First things first. Cherie Priest’s new book, The Family Plot, is wonderful. The story of an old Chattanooga house and the desperate Nashville salvage team that comes to strip it bare before the wrecking crew arrives, the novel is full of richly drawn characters in a house so well-envisioned it feels like a real place. The ghosts are suitably scary, and their motivations are upsetting both for what the ghosts are compelled to do to the living and for what these compulsions reveal about what was done to the dead. If you want a creepy, good read, I highly recommend The Family Plot.
You can get that take from just about any other review of the book, though. What I want to talk about is just how specifically Tennessean this book is. The Family Plot is so deeply about the people and places of this state that the further I read in the book, the more it felt like a book written, in some ways, specifically for us (which is not to say that you have to be familiar with Tennessee to enjoy the book).
Take this moment early in the novel when Dahlia is driving one salvage truck from Nashville to Chattanooga and her cousin is driving another: “Somewhere around Monteagle, Bobby drew up to pass her, but she gunned the engine and wouldn’t let him.” Not only does this line tell the reader a lot about Bobby and Dahlia’s relationship, but who among us has not been behind someone like Bobby on that stretch of road—or, for that matter, Dahlia?
The old Winthrow place—the house they’re going to tear down—is just outside the suburb of St. Elmo, within walking distance of the cemetery. And the location is so well-described it’s locatable on a map. But there’s also a bit of knowledge that locals will bring to the characterization of the Winthrow house, and the people who lived in it, when they note that the house is not down in St. Elmo itself, and it’s not at the top of Lookout Mountain, either—the Winthrows were rich, but not old-money rich. And in keeping with the uniquely Tennessee spin on the tale, one character even writes a song about the events in the book. Not to mention that no one in the book ever doubts the existence of ghosts because who in Tennessee doubts the existence of ghosts? People here either know they exist or know they don’t. There’s no doubt.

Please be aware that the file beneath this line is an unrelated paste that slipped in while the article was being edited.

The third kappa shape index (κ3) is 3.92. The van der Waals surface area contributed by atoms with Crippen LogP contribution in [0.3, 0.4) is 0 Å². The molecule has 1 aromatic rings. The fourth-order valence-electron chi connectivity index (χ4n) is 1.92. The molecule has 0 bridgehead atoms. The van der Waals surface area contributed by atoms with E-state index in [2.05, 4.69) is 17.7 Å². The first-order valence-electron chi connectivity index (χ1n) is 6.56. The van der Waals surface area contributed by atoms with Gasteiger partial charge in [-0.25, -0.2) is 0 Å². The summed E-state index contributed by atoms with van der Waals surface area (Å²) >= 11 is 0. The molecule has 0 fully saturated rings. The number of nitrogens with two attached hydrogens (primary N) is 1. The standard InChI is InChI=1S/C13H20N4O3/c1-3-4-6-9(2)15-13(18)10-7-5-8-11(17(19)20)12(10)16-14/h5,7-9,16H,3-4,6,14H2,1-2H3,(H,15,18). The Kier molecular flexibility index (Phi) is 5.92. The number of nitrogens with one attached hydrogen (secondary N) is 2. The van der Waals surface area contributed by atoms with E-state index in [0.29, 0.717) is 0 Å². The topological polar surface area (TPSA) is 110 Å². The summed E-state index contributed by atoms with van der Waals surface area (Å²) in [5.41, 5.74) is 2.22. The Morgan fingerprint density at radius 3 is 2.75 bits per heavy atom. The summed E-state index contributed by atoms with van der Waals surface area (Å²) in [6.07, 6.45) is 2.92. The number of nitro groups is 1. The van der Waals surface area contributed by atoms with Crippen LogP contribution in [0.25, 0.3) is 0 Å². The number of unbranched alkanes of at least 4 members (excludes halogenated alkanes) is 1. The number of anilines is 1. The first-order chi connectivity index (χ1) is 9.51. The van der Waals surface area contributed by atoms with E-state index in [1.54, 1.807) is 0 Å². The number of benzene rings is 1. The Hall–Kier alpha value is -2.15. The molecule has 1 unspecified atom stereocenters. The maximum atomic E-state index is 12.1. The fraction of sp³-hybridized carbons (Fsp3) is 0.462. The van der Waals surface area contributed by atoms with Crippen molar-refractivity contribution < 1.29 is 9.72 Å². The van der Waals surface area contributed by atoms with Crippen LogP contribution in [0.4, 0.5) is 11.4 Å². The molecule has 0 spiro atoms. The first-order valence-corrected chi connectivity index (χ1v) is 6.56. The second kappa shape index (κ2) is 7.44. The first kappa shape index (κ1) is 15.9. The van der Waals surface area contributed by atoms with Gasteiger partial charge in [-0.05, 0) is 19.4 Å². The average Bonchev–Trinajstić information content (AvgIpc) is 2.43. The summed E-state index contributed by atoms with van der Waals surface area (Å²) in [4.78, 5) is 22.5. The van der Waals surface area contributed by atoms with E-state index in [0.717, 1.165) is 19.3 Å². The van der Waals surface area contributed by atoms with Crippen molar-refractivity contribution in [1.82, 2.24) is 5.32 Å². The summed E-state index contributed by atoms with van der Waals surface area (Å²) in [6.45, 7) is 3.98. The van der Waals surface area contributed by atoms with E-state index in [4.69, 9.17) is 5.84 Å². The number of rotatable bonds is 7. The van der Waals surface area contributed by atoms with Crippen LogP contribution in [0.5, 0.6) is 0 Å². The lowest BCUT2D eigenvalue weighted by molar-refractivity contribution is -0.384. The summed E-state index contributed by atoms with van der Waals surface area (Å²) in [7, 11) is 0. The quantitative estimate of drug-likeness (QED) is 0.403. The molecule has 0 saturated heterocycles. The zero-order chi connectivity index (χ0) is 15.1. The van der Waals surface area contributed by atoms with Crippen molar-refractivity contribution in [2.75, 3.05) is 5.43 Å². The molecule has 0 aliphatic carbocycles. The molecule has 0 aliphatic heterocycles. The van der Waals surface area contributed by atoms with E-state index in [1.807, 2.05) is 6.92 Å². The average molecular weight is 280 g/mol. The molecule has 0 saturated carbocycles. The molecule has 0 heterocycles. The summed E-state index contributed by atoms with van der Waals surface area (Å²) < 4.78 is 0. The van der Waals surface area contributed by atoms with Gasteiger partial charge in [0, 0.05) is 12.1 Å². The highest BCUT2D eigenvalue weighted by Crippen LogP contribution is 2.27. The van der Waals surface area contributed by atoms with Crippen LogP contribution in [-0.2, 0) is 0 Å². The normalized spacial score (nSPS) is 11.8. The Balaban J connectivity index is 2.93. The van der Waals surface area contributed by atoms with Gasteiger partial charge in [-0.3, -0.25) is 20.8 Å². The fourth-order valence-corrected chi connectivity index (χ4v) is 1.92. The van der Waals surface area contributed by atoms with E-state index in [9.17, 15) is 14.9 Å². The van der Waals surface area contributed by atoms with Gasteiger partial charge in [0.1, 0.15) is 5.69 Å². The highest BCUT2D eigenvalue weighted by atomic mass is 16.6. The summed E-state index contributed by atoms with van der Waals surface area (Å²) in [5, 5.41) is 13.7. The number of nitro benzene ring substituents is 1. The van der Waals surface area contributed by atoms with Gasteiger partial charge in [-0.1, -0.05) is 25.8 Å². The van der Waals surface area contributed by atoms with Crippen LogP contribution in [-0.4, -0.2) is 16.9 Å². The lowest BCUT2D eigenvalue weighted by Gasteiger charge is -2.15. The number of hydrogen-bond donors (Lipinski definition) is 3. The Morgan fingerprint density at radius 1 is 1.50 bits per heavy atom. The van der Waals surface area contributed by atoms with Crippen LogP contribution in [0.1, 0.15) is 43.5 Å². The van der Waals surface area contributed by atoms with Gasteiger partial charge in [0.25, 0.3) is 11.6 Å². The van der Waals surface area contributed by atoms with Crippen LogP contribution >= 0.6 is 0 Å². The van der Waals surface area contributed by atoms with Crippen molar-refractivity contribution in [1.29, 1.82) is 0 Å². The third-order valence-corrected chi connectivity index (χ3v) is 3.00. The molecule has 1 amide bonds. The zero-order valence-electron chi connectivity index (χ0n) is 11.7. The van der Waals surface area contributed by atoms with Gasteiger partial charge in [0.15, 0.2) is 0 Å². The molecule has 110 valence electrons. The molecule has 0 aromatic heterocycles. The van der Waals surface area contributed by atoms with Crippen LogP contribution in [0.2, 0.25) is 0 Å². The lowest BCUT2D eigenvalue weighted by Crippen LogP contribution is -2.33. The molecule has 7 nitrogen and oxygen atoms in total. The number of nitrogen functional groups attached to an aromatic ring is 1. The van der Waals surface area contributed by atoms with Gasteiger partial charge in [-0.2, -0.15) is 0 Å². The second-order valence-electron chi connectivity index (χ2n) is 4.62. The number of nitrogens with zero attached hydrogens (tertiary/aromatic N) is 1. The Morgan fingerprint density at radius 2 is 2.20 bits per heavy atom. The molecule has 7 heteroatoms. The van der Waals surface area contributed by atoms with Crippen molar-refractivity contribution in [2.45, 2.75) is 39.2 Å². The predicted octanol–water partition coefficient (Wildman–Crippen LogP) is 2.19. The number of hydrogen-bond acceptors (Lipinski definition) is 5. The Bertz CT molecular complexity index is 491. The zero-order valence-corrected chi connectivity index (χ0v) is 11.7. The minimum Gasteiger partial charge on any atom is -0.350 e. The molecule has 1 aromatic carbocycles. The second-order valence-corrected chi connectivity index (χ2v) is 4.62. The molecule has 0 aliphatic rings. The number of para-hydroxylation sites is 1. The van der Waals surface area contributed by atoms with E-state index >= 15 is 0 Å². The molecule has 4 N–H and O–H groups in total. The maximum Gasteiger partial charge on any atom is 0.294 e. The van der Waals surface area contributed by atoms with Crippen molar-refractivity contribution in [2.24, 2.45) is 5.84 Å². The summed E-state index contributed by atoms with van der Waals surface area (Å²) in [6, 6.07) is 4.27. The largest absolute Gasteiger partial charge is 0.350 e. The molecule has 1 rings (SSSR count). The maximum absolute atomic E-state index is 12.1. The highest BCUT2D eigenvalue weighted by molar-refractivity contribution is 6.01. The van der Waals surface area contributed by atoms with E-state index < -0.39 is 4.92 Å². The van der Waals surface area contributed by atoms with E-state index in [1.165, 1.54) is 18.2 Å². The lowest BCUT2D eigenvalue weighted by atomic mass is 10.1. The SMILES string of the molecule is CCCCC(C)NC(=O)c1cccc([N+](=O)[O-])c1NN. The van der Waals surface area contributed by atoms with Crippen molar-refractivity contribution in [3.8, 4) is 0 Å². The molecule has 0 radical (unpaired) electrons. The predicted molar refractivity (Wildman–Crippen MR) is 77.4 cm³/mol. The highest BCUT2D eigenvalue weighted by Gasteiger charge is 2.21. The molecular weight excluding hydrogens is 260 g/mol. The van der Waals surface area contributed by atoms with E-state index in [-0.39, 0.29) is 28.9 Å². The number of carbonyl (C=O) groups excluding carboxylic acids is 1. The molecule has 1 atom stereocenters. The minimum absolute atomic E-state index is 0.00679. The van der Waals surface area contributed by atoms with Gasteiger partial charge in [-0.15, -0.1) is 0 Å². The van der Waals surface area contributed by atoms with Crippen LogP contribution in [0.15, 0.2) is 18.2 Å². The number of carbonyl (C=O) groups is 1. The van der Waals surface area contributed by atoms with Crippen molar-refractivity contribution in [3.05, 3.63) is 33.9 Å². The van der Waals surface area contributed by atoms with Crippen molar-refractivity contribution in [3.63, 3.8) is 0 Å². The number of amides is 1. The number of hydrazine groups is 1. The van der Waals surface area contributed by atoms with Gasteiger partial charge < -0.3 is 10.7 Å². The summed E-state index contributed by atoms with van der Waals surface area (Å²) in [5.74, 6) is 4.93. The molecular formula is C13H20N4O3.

Also at the core of the book is a sharp exploration of the roles women play in Tennessee families, the ways in which women have to be strong. Dahlia must lead the team that is tasked with saving the family business; the elderly Augusta Winthrow is left to wrangle with her family legacy and the house that embodies it; Hazel Winthrow created a spot in the house that’s inaccessible to the angry ghost of her sister, Abigail. And Priest is just as clear on the ways in which those families can undercut the women who are forced to be so strong: Dahlia’s cousin barely respects her authority; Augusta’s family left her in charge of a house they knew was dangerous; Hazel was left trapped with the ghost of her sister; and, to speak vaguely so as not to spoil it, Abigail has good reason to be so angry at her family. It’s also interesting to consider the way female characters who can’t marry (or stay married) are tragic but female characters who refuse to marry are making a reasonable choice, considering the state of the Winthrow family and the house.
Once you’ve accepted that The Family Plot is a Tennessee book, then the question becomes, What is this book telling us about Tennessee? And also, What do we, as Tennesseans, confront in this book that readers elsewhere might not? The core horror of the book is exactly our relationship to history and the way we are left with legacies that, even if they’re not ours, take their toll. Dahlia and her family aren’t members of the Winthrow family. They’ve only purchased the right to salvage the house before Augusta, the last Winthrow, has it torn down. And yet, without knowing it, they’ve become the people who will ultimately have to confront the house’s tragic legacy. Their tangential relationship to the house does not opt them out of dealing with what happened there. Worse than that, Augusta Winthrow knows how bad the house is, what it can do to people, and yet she still dumps it on this poor family and leaves them to deal with it.
In the short time the book has been out, readers seem split on its ending. Without getting into spoilers, I think that’s because this relationship to the past is so upsetting. Why should Dahlia Dutton be the one to bear the burden of the evil of the Winthrow house? But, Tennessee, here is our haunted house, emerald beneath our feet, its wooden walls green all summer, scarlet, golden, brown in the fall, the great stone fence to the east, the foreboding muddy moat to the west. How many of us have said “But my family didn’t even…?” And yet that does not exempt us from hearing clearly the ghostly footsteps of history along our empty halls.
Betsy Phillips writes for the Nashville Scene, and her fiction has appeared in Apex Magazine and Fantasy & Science Fiction.